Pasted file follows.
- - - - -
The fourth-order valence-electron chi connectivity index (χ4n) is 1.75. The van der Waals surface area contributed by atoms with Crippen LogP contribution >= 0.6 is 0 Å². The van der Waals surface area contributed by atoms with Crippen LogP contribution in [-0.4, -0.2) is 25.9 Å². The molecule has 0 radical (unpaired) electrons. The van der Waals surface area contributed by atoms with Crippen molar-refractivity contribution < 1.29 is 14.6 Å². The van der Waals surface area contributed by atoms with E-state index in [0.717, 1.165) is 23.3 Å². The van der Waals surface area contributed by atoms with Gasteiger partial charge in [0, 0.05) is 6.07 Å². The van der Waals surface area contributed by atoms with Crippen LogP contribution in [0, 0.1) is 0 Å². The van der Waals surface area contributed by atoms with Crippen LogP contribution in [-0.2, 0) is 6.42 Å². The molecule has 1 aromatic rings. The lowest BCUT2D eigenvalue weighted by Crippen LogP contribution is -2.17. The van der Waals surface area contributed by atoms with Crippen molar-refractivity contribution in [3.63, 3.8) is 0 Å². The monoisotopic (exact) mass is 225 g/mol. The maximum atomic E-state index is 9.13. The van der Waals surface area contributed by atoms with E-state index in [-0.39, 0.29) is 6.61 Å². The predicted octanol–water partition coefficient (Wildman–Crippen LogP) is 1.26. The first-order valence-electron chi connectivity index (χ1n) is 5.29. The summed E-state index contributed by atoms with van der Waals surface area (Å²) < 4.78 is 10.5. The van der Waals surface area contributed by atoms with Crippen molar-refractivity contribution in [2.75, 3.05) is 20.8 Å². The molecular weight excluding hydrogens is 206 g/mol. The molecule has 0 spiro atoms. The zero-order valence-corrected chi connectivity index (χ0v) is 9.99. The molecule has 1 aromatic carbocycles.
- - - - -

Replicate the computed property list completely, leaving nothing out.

The fourth-order valence-electron chi connectivity index (χ4n) is 1.75. The van der Waals surface area contributed by atoms with Crippen LogP contribution >= 0.6 is 0 Å². The van der Waals surface area contributed by atoms with Crippen LogP contribution in [-0.4, -0.2) is 25.9 Å². The molecule has 0 radical (unpaired) electrons. The van der Waals surface area contributed by atoms with Crippen molar-refractivity contribution < 1.29 is 14.6 Å². The van der Waals surface area contributed by atoms with E-state index in [0.717, 1.165) is 23.3 Å². The van der Waals surface area contributed by atoms with Gasteiger partial charge in [0, 0.05) is 6.07 Å². The van der Waals surface area contributed by atoms with Crippen LogP contribution in [0, 0.1) is 0 Å². The van der Waals surface area contributed by atoms with Crippen LogP contribution in [-0.2, 0) is 6.42 Å². The molecule has 1 aromatic rings. The lowest BCUT2D eigenvalue weighted by Crippen LogP contribution is -2.17. The van der Waals surface area contributed by atoms with Crippen molar-refractivity contribution in [3.63, 3.8) is 0 Å². The monoisotopic (exact) mass is 225 g/mol. The maximum atomic E-state index is 9.13. The van der Waals surface area contributed by atoms with E-state index in [-0.39, 0.29) is 6.61 Å². The predicted octanol–water partition coefficient (Wildman–Crippen LogP) is 1.26. The first-order valence-electron chi connectivity index (χ1n) is 5.29. The summed E-state index contributed by atoms with van der Waals surface area (Å²) < 4.78 is 10.5. The van der Waals surface area contributed by atoms with Crippen molar-refractivity contribution in [2.75, 3.05) is 20.8 Å². The molecular weight excluding hydrogens is 206 g/mol. The molecule has 0 spiro atoms. The zero-order valence-corrected chi connectivity index (χ0v) is 9.99. The molecule has 1 aromatic carbocycles.